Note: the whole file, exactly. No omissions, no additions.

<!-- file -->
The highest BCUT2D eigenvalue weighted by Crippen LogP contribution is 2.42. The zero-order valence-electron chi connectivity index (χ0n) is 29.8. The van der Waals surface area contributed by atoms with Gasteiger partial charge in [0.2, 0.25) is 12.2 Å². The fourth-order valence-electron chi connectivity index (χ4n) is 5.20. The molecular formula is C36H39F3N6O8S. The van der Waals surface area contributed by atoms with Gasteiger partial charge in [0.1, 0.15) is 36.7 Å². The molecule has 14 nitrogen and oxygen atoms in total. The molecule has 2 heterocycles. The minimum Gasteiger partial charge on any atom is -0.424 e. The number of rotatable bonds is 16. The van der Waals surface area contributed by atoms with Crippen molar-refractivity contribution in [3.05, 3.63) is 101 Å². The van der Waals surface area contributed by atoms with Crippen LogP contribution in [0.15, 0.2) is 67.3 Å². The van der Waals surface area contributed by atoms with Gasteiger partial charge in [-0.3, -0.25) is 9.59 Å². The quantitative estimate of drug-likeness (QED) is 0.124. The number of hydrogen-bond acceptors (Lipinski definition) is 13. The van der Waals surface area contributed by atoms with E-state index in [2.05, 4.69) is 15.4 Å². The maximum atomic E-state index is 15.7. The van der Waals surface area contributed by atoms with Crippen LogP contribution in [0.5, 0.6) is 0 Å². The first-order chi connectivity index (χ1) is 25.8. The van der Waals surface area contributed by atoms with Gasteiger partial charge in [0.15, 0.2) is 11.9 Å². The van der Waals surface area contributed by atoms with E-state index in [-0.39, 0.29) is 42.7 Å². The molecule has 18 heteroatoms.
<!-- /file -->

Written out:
The highest BCUT2D eigenvalue weighted by Crippen LogP contribution is 2.42. The zero-order valence-electron chi connectivity index (χ0n) is 29.8. The van der Waals surface area contributed by atoms with Gasteiger partial charge in [0.2, 0.25) is 12.2 Å². The fourth-order valence-electron chi connectivity index (χ4n) is 5.20. The molecular formula is C36H39F3N6O8S. The van der Waals surface area contributed by atoms with Gasteiger partial charge in [0.1, 0.15) is 36.7 Å². The molecule has 14 nitrogen and oxygen atoms in total. The molecule has 2 heterocycles. The minimum Gasteiger partial charge on any atom is -0.424 e. The number of rotatable bonds is 16. The van der Waals surface area contributed by atoms with Crippen molar-refractivity contribution in [3.05, 3.63) is 101 Å². The van der Waals surface area contributed by atoms with Crippen LogP contribution in [0.15, 0.2) is 67.3 Å². The van der Waals surface area contributed by atoms with Gasteiger partial charge in [-0.3, -0.25) is 9.59 Å². The quantitative estimate of drug-likeness (QED) is 0.124. The number of hydrogen-bond acceptors (Lipinski definition) is 13. The van der Waals surface area contributed by atoms with E-state index in [2.05, 4.69) is 15.4 Å². The maximum atomic E-state index is 15.7. The van der Waals surface area contributed by atoms with Crippen LogP contribution in [0.5, 0.6) is 0 Å². The first-order chi connectivity index (χ1) is 25.8. The van der Waals surface area contributed by atoms with Gasteiger partial charge in [0.15, 0.2) is 11.9 Å². The van der Waals surface area contributed by atoms with E-state index in [-0.39, 0.29) is 42.7 Å². The molecule has 18 heteroatoms.